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Be generous with your ‘presents’

Father Mark Goldasich is the pastor of Sacred Heart parish in Tonganoxie. He has been editor of the Leaven since 1989.

by Father Mark Goldasich

It was a memorable invitation indeed: Diana and Dan request your presents at their wedding.

Now, this was either a very honest couple or one that struggled with homophones, words that are pronounced the same but differ in meaning and often in spelling. This invitation faux pas was the Aug. 11 entry in a page-a-day calendar, Church Chuckles, produced by New Seasons.

Actually, that homophone — “presents” and “presence” — contains a happy truth: Spending time with another person, particularly with a friend, is truly a gift.

A touching example is found in this story:

Jim and Phillip did everything together when they were kids. They went to high school and college together, and, after college, joined the Marines. They were both sent to Germany, where they fought side by side.

During one fierce battle, the soldiers were given the command to retreat. As the men ran back, Jim noticed that Phillip hadn’t returned with the others. He begged his commanding officer to let him go after his friend, but the officer denied the request, saying it would be suicide to go back.

However, Jim disregarded the order and went after Phillip. Heart pounding, he ran into the gunfire, calling out for his friend. A short time later, his platoon saw him hobbling across the field carrying a limp body in his arms.

The commanding officer dressed down Jim for his outrageous risk. “Your friend is dead,” he shouted. “There was nothing you could do.”

“No, sir,” replied Jim. “I got there just in time. Before Phillip died, he said, ‘I knew you would come.’” (Adapted from “1001 Illustrations That Connect,” by Craig Brian Larson and Phyllis Ten Elshof.)

In spiritual terms, this is called the “ministry of accompaniment.” The word “accompany” is related to “companion,” whose original meaning was “one who eats of the same bread.” Remember something called the Last Supper? It was no accident that the memorial that Jesus left us involved bread. Food and fellowship go hand in hand.

This issue of The Leaven features a couple of stories on this ministry of accompaniment. And yes, food is involved!

The center spread on pages 8 and 9 highlights a heartfelt story about Rosemary Henson and the women of St. Monica’s Guild at St. Matthew Parish in Topeka. Friendships disrupted by a debilitating disease were rekindled and deepened by a home-cooked meal that keeps going and going and going.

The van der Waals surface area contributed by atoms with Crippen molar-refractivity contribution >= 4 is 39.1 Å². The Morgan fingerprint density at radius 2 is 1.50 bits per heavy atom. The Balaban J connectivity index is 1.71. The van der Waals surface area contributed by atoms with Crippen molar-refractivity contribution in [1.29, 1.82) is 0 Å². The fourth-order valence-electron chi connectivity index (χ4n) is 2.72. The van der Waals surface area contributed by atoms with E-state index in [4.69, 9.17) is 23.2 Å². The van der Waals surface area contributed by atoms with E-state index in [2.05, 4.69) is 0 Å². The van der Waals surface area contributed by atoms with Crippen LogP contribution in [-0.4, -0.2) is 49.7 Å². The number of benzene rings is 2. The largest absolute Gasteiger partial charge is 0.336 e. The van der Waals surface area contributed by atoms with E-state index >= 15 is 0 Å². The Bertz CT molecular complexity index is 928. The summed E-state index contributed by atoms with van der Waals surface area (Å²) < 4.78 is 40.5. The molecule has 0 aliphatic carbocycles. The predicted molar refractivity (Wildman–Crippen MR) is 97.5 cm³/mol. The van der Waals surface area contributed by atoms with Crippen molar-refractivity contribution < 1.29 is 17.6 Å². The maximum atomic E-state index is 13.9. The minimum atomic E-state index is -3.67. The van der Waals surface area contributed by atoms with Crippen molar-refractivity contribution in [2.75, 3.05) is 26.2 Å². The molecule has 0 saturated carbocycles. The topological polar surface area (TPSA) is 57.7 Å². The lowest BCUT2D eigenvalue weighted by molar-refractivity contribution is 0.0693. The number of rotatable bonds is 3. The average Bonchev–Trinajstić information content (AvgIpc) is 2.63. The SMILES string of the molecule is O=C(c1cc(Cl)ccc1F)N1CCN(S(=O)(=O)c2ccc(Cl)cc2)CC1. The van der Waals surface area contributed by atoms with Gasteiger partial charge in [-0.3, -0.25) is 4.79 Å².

A different sort of accompaniment — with hot lunches — was practiced by the Fraternity of the Poor of Jesus Christ in late July. Here, some 150 of the homeless population of both Kansas Cities were brought to an event that included everything from haircuts and showers to bingo and fingernail painting. This story on page 16 is yet another example of how presence and presents are so closely linked.

Jesus understood so well our human need to know that we’re not alone. The Gospel of Matthew notes that Jesus is called “Emmanuel, which means ‘God is with us.’” In other words, our God is always present, walking with us on the journey of life.

We, in turn, make God present when we assure others that they are never alone. In practicing the ministry of accompaniment, we show that no one is excluded from God’s family — especially not the ill, the poor, the homeless, the immigrant, the elderly, the lonely or the marginalized.

And the marvelous thing about accompaniment is that you need no special skills or training for it. All that’s required is a big heart.

Why not make this year’s Labor Day weekend extra special by including a labor of love — some ministry of accompaniment — in your plans. This can be as simple as making a plate of cookies for a neighbor whose name you don’t know to visiting a relative who is homebound or in a nursing facility. It might take the form of youngsters spending time teaching computer or cellphone skills to the older generation. It could involve handing out a baggie filled with wet wipes, clean socks and a food gift certificate to a person begging at a stoplight.

No matter how it’s done or when or for how long, assuring another person that they’re not alone in this life — sharing our loving presence with them — is surely one of the most precious presents we’ll ever give.

About the author

Fr. Mark Goldasich

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